Debt Relief

Credit Counseling vs. Bankruptcy- Which one is right for you?

When it comes to dealing with debt, you have options.  Debt relief can ease the burden of overwhelming debt, but it’s not right for everyone. Given a person’s financial and personal circumstances, certain considerations should be kept in mind when making the determination between credit counseling and bankruptcy.

If the consumer has a steady income and can pay back his or her debt within a few months to a year, credit counseling may be the wise choice for him or her. However, if the person has an overwhelming amount of debt in comparison to his or her income, filing for Chapter 7 or Chapter 13 bankruptcy may be the better option.  

Credit counseling involves consumer education from a certified credit counselor regarding a variety of topics, including improving a credit score, managing money, preparing, and sticking to a budget, and improving the person’s credit score. The goal is to educate the consumer and prepare him or her to handle his or her finances independently to avoid the need to file for bankruptcy.  

Credit counselors can be found through the assistance of the consumer’s bank or credit union, as well as a consumer protection agency. It is extremely important that the consumer does his or her research before selecting a credit counseling agency. The National Foundation for Credit Counseling (NFCC) can also be an excellent resource for finding credible nonprofit credit counseling agencies.

This type of credit counseling should not be confused with the credit counseling that is required when filing for bankruptcy. Bankruptcy courts require filers to receive debt and credit-related financial counseling at least 180 days before filing for bankruptcy. 

A legitimate nonprofit credit counseling agency should offer free credit counseling services and should not charge a fee upfront before offering these services. These free consultations normally last up to an hour and should provide long-term solutions for the consumer on how to handle his or her debt. 

Unfortunately, credit counseling scams do exist. It is important that the consumer does his or her research to ensure that the agency selected is not one of them. Never provide personal or financial information to the agency until the consumer is sure the credit counseling agency is legitimate.  Research the company with the Better Business Bureau to see if any scams have been reported.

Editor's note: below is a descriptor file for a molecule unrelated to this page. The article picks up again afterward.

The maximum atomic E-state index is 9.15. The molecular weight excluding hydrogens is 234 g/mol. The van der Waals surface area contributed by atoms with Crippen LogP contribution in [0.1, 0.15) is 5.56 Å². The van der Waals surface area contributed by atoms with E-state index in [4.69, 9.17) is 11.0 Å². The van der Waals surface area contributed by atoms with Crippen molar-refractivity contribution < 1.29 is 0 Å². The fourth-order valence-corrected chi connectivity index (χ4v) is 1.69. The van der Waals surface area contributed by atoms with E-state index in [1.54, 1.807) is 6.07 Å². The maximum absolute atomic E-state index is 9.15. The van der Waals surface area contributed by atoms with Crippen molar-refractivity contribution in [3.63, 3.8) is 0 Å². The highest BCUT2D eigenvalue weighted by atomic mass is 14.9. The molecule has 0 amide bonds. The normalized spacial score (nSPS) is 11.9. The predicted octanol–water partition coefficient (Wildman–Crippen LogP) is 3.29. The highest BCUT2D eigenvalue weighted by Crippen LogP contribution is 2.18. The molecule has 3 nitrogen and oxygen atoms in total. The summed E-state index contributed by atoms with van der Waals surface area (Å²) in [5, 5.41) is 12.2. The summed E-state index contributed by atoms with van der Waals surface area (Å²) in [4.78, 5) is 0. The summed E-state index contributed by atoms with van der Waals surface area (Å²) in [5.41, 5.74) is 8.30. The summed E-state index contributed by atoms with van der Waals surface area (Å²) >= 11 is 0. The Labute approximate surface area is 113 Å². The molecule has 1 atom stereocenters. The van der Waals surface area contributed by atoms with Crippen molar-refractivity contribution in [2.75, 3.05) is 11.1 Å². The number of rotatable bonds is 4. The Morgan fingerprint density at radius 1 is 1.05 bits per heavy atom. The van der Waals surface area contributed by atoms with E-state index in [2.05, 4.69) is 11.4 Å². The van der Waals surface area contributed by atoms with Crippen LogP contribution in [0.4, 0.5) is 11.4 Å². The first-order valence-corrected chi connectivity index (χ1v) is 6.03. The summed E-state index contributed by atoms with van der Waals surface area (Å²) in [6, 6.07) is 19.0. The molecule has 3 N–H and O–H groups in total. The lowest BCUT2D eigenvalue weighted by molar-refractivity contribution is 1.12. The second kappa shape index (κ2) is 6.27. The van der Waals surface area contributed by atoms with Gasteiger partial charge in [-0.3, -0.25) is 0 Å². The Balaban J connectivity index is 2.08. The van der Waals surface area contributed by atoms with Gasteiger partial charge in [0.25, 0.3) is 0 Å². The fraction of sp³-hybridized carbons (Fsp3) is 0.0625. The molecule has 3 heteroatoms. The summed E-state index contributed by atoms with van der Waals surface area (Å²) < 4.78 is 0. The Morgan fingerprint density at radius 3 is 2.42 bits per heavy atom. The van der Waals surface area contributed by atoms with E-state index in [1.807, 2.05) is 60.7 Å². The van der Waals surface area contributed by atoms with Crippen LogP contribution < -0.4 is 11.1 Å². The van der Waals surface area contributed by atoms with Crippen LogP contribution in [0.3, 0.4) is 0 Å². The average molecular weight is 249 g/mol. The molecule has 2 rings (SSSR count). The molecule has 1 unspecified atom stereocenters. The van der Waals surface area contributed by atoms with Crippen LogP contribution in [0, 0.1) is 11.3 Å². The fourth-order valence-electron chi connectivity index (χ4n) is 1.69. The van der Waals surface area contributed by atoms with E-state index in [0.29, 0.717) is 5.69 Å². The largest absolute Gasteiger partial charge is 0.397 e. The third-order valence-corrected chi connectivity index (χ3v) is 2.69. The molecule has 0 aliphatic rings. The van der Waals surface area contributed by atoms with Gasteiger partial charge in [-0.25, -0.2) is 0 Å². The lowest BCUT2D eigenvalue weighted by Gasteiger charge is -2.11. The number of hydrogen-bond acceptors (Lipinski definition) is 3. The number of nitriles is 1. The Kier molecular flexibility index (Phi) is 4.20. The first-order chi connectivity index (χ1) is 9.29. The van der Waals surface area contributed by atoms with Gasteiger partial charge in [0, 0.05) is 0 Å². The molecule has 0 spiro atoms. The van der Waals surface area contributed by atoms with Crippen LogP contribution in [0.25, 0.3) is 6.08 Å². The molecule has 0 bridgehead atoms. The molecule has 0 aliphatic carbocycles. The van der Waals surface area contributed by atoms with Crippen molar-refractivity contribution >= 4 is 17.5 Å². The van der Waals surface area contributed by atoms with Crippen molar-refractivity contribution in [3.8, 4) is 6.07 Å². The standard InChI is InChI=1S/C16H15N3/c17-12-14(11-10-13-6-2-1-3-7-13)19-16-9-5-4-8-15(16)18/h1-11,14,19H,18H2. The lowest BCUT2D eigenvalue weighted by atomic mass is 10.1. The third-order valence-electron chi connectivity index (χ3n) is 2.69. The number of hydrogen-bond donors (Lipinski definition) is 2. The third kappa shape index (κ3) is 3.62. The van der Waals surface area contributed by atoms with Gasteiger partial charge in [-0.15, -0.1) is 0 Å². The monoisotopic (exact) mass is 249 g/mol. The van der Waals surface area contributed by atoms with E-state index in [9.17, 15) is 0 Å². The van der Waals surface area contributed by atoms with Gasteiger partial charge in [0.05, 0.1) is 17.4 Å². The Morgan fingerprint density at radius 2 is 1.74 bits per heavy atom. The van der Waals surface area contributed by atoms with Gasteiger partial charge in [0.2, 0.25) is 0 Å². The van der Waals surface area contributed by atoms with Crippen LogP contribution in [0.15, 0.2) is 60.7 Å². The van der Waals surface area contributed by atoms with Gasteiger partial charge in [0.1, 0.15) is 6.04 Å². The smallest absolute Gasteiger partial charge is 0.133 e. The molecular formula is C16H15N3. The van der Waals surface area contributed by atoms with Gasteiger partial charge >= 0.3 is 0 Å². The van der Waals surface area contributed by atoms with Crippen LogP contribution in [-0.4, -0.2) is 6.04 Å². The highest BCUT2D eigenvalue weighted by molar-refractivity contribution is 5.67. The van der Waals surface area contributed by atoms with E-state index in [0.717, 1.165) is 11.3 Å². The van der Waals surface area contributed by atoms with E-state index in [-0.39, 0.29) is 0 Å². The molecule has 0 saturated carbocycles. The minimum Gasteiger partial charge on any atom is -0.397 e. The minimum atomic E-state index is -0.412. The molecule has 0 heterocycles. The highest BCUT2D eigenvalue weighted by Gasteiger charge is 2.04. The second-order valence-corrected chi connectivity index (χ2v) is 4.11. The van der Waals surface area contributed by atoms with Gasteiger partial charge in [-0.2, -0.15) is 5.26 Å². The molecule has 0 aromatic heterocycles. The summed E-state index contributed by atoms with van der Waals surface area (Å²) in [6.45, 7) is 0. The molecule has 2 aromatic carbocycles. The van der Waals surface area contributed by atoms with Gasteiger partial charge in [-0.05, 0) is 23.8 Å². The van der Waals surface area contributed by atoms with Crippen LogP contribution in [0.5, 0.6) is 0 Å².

It is equally as important that the consumer realize when enough is enough and when bankruptcy is the better course of action. Many times, the financial burden becomes too much to handle through counseling along. At this point, it may be wise to move forward towards formally filing for bankruptcy. Before making this decision, the consumer should consult an experienced bankruptcy attorney and talk to him or her about the situation. An experienced bankruptcy attorney will be able to help the individual make the decision of whether to pursue credit counseling first or file for bankruptcy. Additionally, the attorney will be able to guide the person as to which form of bankruptcy, Chapter 7 or Chapter 13, would be best.

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If you have questions on this topic or are in financial crisis and considering filing for bankruptcy, contact an experienced Miami bankruptcy attorney who can advise you of all of your options. As an experienced CPA as well as a proven bankruptcy lawyer, Timothy Kingcade knows how to help clients take full advantage of the bankruptcy laws to protect their assets and get successful results. Since 1996 Kingcade Garcia McMaken has been helping people from all walks of life build a better tomorrow. Our attorneys’ help thousands of people every year take advantage of their rights under bankruptcy protection to restart, rebuild and recover. The day you hire our firm, we will contact your creditors to stop the harassment. You can also find useful consumer information on the Kingcade Garcia McMaken website at   

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